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plz help me in solvin this ques.
An investigator is studying a large family with many members who are affected by a disorder caused by a fully penetrant autosomal dominant inherited gene mutation. A pedigree is shown. Most affected members also have a rare allele at a locus thought to be closely linked to the disease locus. A father (individual III-3) and his daughter (individual IV-3) have the disorder, but they have the wild-type allele at the linked locus. Which of the following is the most likely cause of these findings?
Insertion of a LINE sequence
Single nucleotide polymorphism
i never come to this kind of subject forums bc i dont learn much from it , but this is a good question , where is this Q from ?
ok here my reasoning , if someone else know the answer please correct me but explain the "WHY" :
1. seems to me that this investigator is doing a family base study , not a genome-wide association study. another point to noticed is the usage of word "linked"
2. in the question apparently they wanna know if we understand some basic concepts and how to put them together , concepts like:
a. fully penetrant autosomal dominant inherited gene mutation, and by 'fully' i understand 'complete" penetrance where all individuals who have the disease-causing mutation have clinical symptoms of the disease.
b. know how to read pedigree analysis.
c. this 'rare' allele , its basically saying " mutant allele" and the "wild allele" is conceptualized as a product of the standard, "normal" allele at a locus, in contrast to that produced by a non-standard, "mutant" allele.
2. the question is , what is the cause of this findings ? we ask to ourselves what finding ?.. the why most (not ALL) of them have this rare allele closely linked to disease locus , compare with this father and daughter that instead have the wild type ? or im reading the question wrong?? and therefore my analysis is also WRONG ...
> you didnt put the pedigree analysis in this post , so..this individual III-3 ,mate with who?(im not asking sex,bc the problem in question is related to autosomes). by having the pedigree analysis will help to come to a better conclusion (a mother with possible N allele ? ) ,, i know that in an autosomal dominant disease, only the gametes of the affected parent (or non-penetrant gene carrier parent) will contribute linkage information , but the unaffected non-gene carrier parent will provides genetic info that help to interpret the transmission of the disease and marker loci (for a specific type genetic analysis) to her children from the affected father.
> this LINEs ,Long Interspersed Elements ,by using reverse transcriptase make a DNA copy and then integrate it into the genome at a new site, thereby can increase genome size. this alleles in question are closely linked . so this non-LTR retrotransposon mech will not cause this findings.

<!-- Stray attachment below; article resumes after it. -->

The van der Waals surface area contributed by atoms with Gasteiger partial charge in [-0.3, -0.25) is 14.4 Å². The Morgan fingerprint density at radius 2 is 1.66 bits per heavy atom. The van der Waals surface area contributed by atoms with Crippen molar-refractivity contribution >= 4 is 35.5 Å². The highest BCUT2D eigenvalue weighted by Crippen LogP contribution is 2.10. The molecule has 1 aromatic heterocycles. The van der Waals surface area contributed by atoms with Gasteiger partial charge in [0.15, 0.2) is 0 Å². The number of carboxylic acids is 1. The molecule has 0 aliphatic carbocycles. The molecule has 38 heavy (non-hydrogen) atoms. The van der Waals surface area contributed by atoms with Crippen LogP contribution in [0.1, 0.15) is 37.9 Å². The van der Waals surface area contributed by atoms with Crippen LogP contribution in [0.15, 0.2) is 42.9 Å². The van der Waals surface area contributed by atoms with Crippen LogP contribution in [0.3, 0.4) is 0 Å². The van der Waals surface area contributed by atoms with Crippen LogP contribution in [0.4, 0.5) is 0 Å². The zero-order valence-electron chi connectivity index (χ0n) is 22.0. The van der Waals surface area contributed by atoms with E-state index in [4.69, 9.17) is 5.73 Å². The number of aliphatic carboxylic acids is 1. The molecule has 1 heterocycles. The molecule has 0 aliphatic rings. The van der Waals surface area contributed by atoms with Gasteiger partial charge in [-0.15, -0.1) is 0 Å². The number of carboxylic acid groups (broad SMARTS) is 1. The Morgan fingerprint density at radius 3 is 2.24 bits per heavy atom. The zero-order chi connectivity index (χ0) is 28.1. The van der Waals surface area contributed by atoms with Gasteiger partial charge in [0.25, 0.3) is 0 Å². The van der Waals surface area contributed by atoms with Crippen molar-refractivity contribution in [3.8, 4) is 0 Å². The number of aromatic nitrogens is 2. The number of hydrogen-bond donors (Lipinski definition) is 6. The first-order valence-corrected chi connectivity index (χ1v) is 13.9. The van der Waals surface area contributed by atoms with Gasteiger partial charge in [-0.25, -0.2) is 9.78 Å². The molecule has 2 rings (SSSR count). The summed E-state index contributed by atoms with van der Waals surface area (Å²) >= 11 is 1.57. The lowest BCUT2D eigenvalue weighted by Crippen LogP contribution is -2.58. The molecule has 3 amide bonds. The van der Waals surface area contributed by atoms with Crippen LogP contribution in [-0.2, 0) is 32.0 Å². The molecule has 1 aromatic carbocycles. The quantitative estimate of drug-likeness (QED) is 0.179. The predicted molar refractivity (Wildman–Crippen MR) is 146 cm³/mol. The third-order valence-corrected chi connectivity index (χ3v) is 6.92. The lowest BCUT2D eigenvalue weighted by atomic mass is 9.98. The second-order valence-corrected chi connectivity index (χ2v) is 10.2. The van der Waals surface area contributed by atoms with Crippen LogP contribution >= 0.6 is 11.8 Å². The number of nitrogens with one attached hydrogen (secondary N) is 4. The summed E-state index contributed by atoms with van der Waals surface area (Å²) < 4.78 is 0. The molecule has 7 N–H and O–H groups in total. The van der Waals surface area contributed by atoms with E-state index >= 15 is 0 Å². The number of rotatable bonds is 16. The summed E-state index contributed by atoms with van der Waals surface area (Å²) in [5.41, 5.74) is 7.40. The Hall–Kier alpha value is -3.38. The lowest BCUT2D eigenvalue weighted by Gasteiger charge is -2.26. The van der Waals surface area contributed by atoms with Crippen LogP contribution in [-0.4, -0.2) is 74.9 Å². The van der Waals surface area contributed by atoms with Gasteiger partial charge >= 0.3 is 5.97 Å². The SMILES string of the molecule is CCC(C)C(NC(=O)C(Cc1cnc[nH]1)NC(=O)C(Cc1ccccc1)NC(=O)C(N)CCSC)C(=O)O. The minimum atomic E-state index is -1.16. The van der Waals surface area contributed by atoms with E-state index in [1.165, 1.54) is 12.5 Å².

> when the III-3 individual mated ,segregation and recombination happened which both occurs at random , now since both alleles are closely linked , is less likely that this sequences will recombine , this sequences will tend to stay together rather than being split apart by recombination . but by gene conversion (in genetic recombination) it would be possible for the rare allele to be changed into wild-type allele,Gene conversion of an allele bearing inherited pathogenic mutation can occasionally lead to the reversion of the disease phenotype (not seen in this case ) ,called natural gene therapy ,in theory this can occur only by different mutations in the two alleles, resulting in somatic mosaicism.
now assuming that the mother (of daughter IV-3) have both wild type alleles (a/a , letters just for this assumption) and the father (A/a) who have the dominant mutant allele (A) also have the wild type (a), (gametes A,a,a,a), after mating the dominant mutation can segregate resulting in the A/a daughter IV-3 (with the disorder and the wild type ), this can also apply to the father progenitors, so and the answer of this question will be segregation.
another mech that can explain rare allele to wild type is suppressor mutation ,but this likely occurs if the mutation was cause by a base deletion ,but is not the case.
> transduction , in here DNA is transferred from one bacterium to another by a virus. It also refers to the process where foreign DNA is introduced into another cell via a viral vector. NOT related to this case.
> SNPs ,as far as i know SNPs are evolutionarily stable—not changing much from generation to generation, also their effects depends where the sequence variation occurred ( coding ,non coding , intergenic regions) ,and they usually work with other SNPs to manifest a trait...SNPs not an option
unless there is another explanation/analysis to answer this Q ,
segregation is the best option.
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